...DOUG
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BlueBee
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« Reply #7 on: December 07, 2012, 10:32:27 AM »

Size and place of a top entrance?

Well, it’s at the top. grin  Sorry, I couldn’t resist.

For winter I reduce my top entrances down to 9mm x approx 50mm.  My top entrance is actually 60mm below the very top.

The bees have done great in those hives, but I've only been able to guess what the real temperature is inside.  At least with my clear plastic inner covers I can now get a better sense of how the bees are responding by observing how tight or loose the cluster is.

 
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T Beek
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« Reply #8 on: December 07, 2012, 01:41:14 PM »

Wonderful discussion.  We are waiting on BlueBees results for sure.  Seems there are a lot of experimenter Beeks trying to determine pro and con on this issue.  For my bees I'm convinced Top entrances have saved them from certain doom due to condensation.  That said I still use bottom enrances (set at smallest opening in winter) for all but 2 colonies (out of eight) this year.

My top entrances are simply a notch cut into the bottom of my inner covers, allowing the hive to expand w/ the bees.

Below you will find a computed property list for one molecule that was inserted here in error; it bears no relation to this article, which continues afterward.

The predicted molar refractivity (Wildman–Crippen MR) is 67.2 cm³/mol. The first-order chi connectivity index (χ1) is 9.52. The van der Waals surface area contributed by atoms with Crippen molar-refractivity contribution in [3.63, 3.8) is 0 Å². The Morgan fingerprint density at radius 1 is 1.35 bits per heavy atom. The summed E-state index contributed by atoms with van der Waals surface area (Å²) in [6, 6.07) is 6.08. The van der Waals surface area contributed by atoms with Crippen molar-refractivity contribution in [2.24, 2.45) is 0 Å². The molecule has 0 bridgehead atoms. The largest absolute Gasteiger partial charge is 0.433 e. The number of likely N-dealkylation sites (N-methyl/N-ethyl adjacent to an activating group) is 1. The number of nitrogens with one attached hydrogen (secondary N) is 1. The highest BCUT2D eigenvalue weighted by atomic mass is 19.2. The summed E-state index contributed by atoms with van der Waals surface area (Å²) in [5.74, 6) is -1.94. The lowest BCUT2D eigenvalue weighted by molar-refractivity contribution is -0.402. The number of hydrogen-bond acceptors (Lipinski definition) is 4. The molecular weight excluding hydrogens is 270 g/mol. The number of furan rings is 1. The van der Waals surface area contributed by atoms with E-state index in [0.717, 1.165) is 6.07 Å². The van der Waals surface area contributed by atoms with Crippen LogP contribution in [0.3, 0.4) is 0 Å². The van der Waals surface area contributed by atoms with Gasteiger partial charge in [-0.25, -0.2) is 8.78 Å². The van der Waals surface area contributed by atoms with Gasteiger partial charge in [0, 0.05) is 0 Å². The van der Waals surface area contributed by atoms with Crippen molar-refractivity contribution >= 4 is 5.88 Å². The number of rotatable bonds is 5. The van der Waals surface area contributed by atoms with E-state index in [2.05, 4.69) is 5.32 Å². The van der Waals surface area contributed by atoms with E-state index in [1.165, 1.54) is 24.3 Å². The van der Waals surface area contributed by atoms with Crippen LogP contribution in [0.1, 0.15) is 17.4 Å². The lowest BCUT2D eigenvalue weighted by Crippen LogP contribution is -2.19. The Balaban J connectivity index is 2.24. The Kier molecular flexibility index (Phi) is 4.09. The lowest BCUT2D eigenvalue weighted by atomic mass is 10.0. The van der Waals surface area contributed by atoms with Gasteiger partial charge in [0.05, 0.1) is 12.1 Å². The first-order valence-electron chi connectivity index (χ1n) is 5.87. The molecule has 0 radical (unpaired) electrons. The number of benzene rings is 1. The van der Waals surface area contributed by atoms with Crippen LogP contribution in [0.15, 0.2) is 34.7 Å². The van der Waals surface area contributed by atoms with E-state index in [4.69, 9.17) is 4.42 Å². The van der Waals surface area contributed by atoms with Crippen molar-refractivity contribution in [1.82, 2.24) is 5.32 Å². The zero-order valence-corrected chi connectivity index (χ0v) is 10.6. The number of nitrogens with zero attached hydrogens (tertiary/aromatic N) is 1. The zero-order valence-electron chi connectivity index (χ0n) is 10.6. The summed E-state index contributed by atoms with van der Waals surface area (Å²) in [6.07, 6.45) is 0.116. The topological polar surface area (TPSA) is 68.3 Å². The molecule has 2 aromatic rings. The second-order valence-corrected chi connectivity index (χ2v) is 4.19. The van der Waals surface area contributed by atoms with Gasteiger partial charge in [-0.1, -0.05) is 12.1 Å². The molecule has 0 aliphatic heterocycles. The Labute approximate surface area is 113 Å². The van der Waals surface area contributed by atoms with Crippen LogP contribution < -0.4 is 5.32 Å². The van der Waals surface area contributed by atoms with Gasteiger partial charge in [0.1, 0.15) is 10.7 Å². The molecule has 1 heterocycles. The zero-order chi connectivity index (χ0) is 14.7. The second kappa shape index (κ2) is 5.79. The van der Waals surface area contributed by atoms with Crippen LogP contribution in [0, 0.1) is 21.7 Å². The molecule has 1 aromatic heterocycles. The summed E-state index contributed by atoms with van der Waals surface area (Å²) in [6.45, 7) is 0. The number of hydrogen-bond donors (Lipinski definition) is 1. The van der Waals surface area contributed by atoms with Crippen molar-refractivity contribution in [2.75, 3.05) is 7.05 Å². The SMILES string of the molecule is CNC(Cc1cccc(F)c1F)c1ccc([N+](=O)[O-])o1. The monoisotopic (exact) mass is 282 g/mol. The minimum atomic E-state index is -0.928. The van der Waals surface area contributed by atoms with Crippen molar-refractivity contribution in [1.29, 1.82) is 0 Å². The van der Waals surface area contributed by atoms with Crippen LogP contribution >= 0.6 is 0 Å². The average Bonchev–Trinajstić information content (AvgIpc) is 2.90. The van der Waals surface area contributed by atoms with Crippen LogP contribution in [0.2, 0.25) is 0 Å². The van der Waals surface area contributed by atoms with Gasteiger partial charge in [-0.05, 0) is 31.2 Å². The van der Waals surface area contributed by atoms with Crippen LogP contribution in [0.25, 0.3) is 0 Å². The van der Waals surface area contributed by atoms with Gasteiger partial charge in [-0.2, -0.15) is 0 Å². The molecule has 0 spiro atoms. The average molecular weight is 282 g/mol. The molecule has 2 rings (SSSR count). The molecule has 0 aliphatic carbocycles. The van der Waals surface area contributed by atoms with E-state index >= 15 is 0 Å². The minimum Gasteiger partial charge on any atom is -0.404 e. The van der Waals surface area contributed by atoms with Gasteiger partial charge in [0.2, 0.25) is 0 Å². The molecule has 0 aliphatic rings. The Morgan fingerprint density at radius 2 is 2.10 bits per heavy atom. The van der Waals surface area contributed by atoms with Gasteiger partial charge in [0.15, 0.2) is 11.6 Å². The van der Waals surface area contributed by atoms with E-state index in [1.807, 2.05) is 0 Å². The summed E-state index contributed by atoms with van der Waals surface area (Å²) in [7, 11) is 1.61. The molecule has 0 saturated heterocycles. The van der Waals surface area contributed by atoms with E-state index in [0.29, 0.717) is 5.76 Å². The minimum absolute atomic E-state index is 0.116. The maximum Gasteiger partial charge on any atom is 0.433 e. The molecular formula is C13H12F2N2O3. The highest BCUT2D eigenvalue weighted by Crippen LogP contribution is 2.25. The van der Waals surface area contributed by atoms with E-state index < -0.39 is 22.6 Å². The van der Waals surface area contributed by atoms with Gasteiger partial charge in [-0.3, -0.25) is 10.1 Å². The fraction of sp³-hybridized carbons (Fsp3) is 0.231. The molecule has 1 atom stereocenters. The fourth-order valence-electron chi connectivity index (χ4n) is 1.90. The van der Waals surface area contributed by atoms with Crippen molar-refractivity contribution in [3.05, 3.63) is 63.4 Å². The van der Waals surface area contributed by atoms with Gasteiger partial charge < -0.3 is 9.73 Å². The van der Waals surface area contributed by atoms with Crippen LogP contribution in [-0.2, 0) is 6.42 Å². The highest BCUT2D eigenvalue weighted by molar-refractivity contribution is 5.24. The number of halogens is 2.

Those plastic sheets look interesting, I believe I've seen them used by some German Beeks with good success.  What are they?  Just plastic, any kind of plastic.  Very cool  cool

Thanks for another great post BlueBee.
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rober
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« Reply #9 on: December 07, 2012, 02:57:18 PM »

there is an example of plastic being used in this clip. these hives in general are interesting
www.youtube.com/watch?v=gKTvp1lupHY
- Cached
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BlueBee
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« Reply #10 on: December 12, 2012, 12:57:23 AM »

Rober, yep that is the video I got the idea from for my plastic sheet/foil inner cover.  Lots of good bee keeping nuggets in that video IMO.

Here’s a photo from earlier today of the 6 frame medium nuc that is configured with only a small bottom entrance (9mm x about 120mm).  This hive is definitely on the warmer side since the bees aren’t in a tight cluster.  They are just milling around inside the hive.  Temps look great in here, but the condensation is getting a little worse.  Still not like the rainy season in Florida, but clouds are forming.....